// This snippet ignores exceptions for brevity.
    byte[] data = File.ReadAllBytes("monsterdata_test.mon");

    ByteBuffer bb = new ByteBuffer(data);
    Monster monster = Monster.GetRootAsMonster(bb);

Now you can access the data from the Monster monster:

    short hp = monster.Hp;
    Vec3 pos = monster.Pos;

C# code naming follows standard C# style with PascalCasing identifiers, e.g. GetRootAsMyRootType. Also, values (except vectors and unions) are available as properties instead of parameterless accessor methods. The performance-enhancing methods to which you can pass an already created object are prefixed with Get, e.g.:

    // property
    var pos = monster.Pos;

    // method filling a preconstructed object
    var preconstructedPos = new Vec3();

Storing dictionaries in a FlatBuffer

FlatBuffers doesn't support dictionaries natively, but there is support to emulate their behavior with vectors and binary search, which means you can have fast lookups directly from a FlatBuffer without having to unpack your data into a Dictionary or similar.

To use it:

Text parsing

There currently is no support for parsing text (Schema's and JSON) directly from C#, though you could use the C++ parser through native call interfaces available to each language. Please see the C++ documentation for more on text parsing.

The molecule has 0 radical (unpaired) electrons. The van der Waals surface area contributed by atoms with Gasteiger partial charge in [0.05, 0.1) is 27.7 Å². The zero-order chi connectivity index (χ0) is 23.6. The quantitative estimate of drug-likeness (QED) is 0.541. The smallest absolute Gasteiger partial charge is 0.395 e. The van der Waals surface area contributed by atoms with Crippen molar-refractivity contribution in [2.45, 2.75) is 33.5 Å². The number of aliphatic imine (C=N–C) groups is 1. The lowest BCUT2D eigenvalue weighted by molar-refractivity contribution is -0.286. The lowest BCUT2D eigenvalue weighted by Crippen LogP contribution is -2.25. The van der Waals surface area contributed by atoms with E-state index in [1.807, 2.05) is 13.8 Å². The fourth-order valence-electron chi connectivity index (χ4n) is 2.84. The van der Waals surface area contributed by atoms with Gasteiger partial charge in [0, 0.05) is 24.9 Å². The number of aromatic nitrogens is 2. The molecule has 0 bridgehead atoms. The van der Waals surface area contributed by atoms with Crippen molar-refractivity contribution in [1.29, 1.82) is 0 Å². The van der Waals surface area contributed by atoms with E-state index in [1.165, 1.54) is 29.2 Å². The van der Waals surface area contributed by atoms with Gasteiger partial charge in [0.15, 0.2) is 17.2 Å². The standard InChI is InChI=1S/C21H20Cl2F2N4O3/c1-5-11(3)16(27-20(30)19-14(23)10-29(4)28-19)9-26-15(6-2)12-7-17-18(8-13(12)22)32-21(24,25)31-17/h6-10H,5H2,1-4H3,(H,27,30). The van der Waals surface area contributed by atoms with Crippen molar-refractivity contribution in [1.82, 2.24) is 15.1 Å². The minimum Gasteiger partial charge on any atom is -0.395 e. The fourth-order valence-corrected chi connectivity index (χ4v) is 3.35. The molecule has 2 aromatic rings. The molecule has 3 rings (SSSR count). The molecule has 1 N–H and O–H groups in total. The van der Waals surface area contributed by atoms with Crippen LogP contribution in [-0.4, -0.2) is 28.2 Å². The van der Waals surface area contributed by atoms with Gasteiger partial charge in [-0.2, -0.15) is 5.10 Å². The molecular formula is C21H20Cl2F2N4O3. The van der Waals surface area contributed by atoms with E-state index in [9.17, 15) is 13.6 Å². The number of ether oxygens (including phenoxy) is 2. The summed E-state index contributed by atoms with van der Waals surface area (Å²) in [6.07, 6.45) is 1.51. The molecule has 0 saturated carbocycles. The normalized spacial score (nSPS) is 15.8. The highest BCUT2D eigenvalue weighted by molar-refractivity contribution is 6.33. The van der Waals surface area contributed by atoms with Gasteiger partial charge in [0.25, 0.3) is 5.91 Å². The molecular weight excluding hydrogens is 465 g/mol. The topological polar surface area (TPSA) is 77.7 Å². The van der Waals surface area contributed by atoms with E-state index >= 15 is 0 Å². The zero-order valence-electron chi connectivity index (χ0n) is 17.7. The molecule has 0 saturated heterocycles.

Object based API

FlatBuffers is all about memory efficiency, which is why its base API is written around using as little as possible of it. This does make the API clumsier (requiring pre-order construction of all data, and making mutation harder).

For times when efficiency is less important a more convenient object based API can be used (through --gen-object-api) that is able to unpack & pack a FlatBuffer into objects and standard System.Collections.Generic containers, allowing for convenient construction, access and mutation.

To use:

    // Deserialize from buffer into object.
    MonsterT monsterobj = GetMonster(flatbuffer).UnPack();

    // Update object directly like a C# class instance.
    monsterobj.Name = "Bob";  // Change the name.

    // Serialize into new flatbuffer.
    FlatBufferBuilder fbb = new FlatBufferBuilder(1);
    fbb.Finish(Monster.Pack(fbb, monsterobj).Value);

Json Serialization

An additional feature of the object API is the ability to allow you to serialize & deserialize a JSON text. To use Json Serialization, add --cs-gen-json-serializer option to flatc and add Newtonsoft.Json nuget package to csproj. This requires explicitly setting the --gen-object-api option as well.

    // Deserialize MonsterT from json
    string jsonText = File.ReadAllText(@"Resources/monsterdata_test.json");
    MonsterT mon = MonsterT.DeserializeFromJson(jsonText);

    // Serialize MonsterT to json
    string jsonText2 = mon.SerializeToJson();

Conditional compilation symbols

There are three conditional compilation symbols that have an impact on performance/features of the C# ByteBuffer implementation.

Using UNSAFE_BYTEBUFFER and BYTEBUFFER_NO_BOUNDS_CHECK together can yield a performance gain of ~15% for some operations, however doing so is potentially dangerous. Do so at your own risk!